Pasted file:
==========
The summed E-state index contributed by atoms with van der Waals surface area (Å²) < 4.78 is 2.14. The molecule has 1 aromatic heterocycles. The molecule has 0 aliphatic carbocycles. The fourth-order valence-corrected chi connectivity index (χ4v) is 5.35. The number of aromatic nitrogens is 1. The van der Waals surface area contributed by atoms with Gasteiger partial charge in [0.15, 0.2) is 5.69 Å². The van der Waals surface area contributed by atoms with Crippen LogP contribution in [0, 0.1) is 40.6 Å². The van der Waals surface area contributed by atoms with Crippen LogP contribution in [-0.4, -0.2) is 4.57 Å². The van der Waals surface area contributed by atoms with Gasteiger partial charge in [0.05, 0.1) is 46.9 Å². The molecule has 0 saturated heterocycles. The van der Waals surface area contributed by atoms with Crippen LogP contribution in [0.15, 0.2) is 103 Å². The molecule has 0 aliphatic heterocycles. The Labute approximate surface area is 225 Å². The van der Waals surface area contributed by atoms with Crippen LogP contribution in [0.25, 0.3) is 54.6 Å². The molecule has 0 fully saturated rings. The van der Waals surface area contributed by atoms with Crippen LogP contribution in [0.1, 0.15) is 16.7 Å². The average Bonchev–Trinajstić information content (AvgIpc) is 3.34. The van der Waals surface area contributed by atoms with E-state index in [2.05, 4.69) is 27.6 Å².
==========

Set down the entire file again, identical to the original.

The summed E-state index contributed by atoms with van der Waals surface area (Å²) < 4.78 is 2.14. The molecule has 1 aromatic heterocycles. The molecule has 0 aliphatic carbocycles. The fourth-order valence-corrected chi connectivity index (χ4v) is 5.35. The number of aromatic nitrogens is 1. The van der Waals surface area contributed by atoms with Gasteiger partial charge in [0.15, 0.2) is 5.69 Å². The van der Waals surface area contributed by atoms with Crippen LogP contribution in [0, 0.1) is 40.6 Å². The van der Waals surface area contributed by atoms with Crippen LogP contribution in [-0.4, -0.2) is 4.57 Å². The van der Waals surface area contributed by atoms with Gasteiger partial charge in [0.05, 0.1) is 46.9 Å². The molecule has 0 saturated heterocycles. The van der Waals surface area contributed by atoms with Crippen LogP contribution in [0.15, 0.2) is 103 Å². The molecule has 0 aliphatic heterocycles. The Labute approximate surface area is 225 Å². The van der Waals surface area contributed by atoms with Crippen LogP contribution in [0.25, 0.3) is 54.6 Å². The molecule has 0 fully saturated rings. The van der Waals surface area contributed by atoms with Crippen LogP contribution in [0.1, 0.15) is 16.7 Å². The average Bonchev–Trinajstić information content (AvgIpc) is 3.34. The van der Waals surface area contributed by atoms with E-state index in [2.05, 4.69) is 27.6 Å².